Silencing of Nrf2 promotes virus replication. HEp-2 cells were pretreated with Nrf2 siRNA (100 nM) or NC siRNA (100 nM) 12 h before HSV-1 (MOI = 1) infection, HEp-2 cells infected HSV-1 were used as positive control and untreated HEp-2 cells were used as negative control. Cells were cultured in maintenance medium for 24 h, then protein and total RNA were extracted. a The expression of Nrf2, HO-1, NQO1 and virus protein gD were identified by Western Blot. b Cells were repeatedly frozen and thawed for 3 times, then the viral titer of the supernatant was measured by TCID50 assay. Data represent the results from three independent experiments (Mean ± SD, **P < 0.01, ns, not significant)

Discussion

Oxidative stress has recently been determined to interfere with the infection of HSV-1 [14, 15]. The imbalance between ROS production and the antioxidant defensive system is involved in maintaining intracellular homeostasis and the viral infection process [2]. Nrf2 is one of the key transcriptional factors involved in coping with oxidative stress of antioxidants by regulating the down-stream cellular antioxidant response [16]. However, the role of Nrf2 in HSV-1 infection is still unclear. In this study, we investigated the interactions between Nrf2 and HSV-1 replication.

In this study, our data showed that (i) HSV-1 infection triggered oxidative stress. (ii) Nrf2 was activated during the early stage of HSV-1 infection (12 hpi). (iii) Upregulation of Nrf2 inhibits HSV-1 replication while silencing of Nrf2 promotes viral infection. (iv) Nrf2-ARE pathway regulates the expression of inflammatory genes and the proliferation of HSV-1.

We found that the upregulation of Nrf2 in a transient manner after HSV-1 infection (Fig. 1b and 1c), which was also confirmed in Kaposi's Sarcoma-Associated Herpesvirus (KSHV) and Dengue Virus infection [17, 18]. It has been reported that Nrf2 degradation caused by viral infection is regulated by Keap1-dependent or Keap1-independent ubiquitin–proteasome pathways [19]. Bovine herpesvirus type infection stimulates Nrf2 degradation through the Keap1-dependent ubiquitin proteasome pathway [20]. However, Dengue virus uses the NS2B3 protease complex to strategically target Nrf2 for degradation [18]. In our study, Nrf2 was inhibited at 24 hpi, at this time, Keap1 was upregulated only in the virus infection group with an MOI of 1, but no significant change in higher MOI group (Fig. 1c). Therefore, we speculated that the ubiquitination degradation of Nrf2 may be caused by multiple ways, and the specific mechanism needs to be further studied.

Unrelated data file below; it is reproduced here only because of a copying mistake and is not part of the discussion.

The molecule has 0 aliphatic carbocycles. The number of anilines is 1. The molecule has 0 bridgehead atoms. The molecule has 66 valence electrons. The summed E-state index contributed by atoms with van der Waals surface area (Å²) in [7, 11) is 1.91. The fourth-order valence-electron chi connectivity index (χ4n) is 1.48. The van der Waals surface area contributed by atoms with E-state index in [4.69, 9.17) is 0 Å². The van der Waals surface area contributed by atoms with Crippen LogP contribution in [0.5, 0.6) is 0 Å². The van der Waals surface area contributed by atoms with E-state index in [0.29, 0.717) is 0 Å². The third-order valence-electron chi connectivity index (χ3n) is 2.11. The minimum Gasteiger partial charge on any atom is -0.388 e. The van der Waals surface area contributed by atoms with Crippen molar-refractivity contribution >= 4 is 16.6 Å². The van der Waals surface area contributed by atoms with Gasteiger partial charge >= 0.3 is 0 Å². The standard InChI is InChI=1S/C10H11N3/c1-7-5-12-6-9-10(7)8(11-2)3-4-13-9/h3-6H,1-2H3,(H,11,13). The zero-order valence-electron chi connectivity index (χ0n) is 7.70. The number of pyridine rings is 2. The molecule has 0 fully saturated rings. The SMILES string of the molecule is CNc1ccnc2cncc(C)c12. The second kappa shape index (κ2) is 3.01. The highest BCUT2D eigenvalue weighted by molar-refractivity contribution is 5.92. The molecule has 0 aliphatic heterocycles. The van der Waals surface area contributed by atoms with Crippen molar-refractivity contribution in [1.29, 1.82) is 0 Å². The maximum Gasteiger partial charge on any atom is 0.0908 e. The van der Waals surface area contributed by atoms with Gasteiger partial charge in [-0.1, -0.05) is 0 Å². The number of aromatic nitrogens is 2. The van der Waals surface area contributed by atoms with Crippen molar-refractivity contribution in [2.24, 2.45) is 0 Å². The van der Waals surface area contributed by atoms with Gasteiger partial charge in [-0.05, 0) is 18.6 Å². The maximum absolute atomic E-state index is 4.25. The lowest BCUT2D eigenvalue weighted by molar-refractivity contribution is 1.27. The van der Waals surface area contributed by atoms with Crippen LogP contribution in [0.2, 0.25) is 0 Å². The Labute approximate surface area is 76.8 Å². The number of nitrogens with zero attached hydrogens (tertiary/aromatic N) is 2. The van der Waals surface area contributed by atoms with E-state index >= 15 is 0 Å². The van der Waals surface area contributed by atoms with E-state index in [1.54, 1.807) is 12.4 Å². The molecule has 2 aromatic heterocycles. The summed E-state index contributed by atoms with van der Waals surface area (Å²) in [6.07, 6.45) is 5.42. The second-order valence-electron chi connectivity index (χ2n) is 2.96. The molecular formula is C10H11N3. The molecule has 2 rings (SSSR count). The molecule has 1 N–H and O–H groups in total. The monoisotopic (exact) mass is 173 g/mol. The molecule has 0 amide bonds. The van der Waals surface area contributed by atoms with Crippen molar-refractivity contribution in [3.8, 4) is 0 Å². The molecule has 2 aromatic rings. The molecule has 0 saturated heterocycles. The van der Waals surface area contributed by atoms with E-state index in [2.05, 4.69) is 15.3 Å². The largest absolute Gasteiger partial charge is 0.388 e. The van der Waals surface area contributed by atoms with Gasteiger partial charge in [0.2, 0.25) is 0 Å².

It has been reported that upregulation of Nrf2 by overexpression of Nrf2 or supplementation with Nrf2 activators could significantly suppress the replication of several viruses [21,22,23]. Upregulation of Nrf2 by tBHQ rendered mice less susceptible due to Murine Cytomegalovirus (MCMV) infection [22]. Consistent with this, overexpression of Nrf2 decreased virus replication, influenza A nucleoprotein expression, antiviral response, and oxidative stress [23]. In this paper, we found that HSV-1 propagation was regulated by Nrf2. Overexpression of Nrf2 followed by HSV-1 infection, the expression of viral proteins and the viral titer decreased dramatically (Fig. 2a and b), while pretreated cells with Nrf2 agonist before HSV-1 infection showed a slight suppression of HSV-1 replication (Fig. 3a and b). The reason being that the activation effect of Nrf2 may persist for a very short time after removing the exogenous agonist, and the expression of antioxidant enzymes activated by the agonist was not as high as that in the Nrf2 plasmid transfection group. On the contrary, silencing of Nrf2 promotes HSV-1 infection (Fig. 4a and b).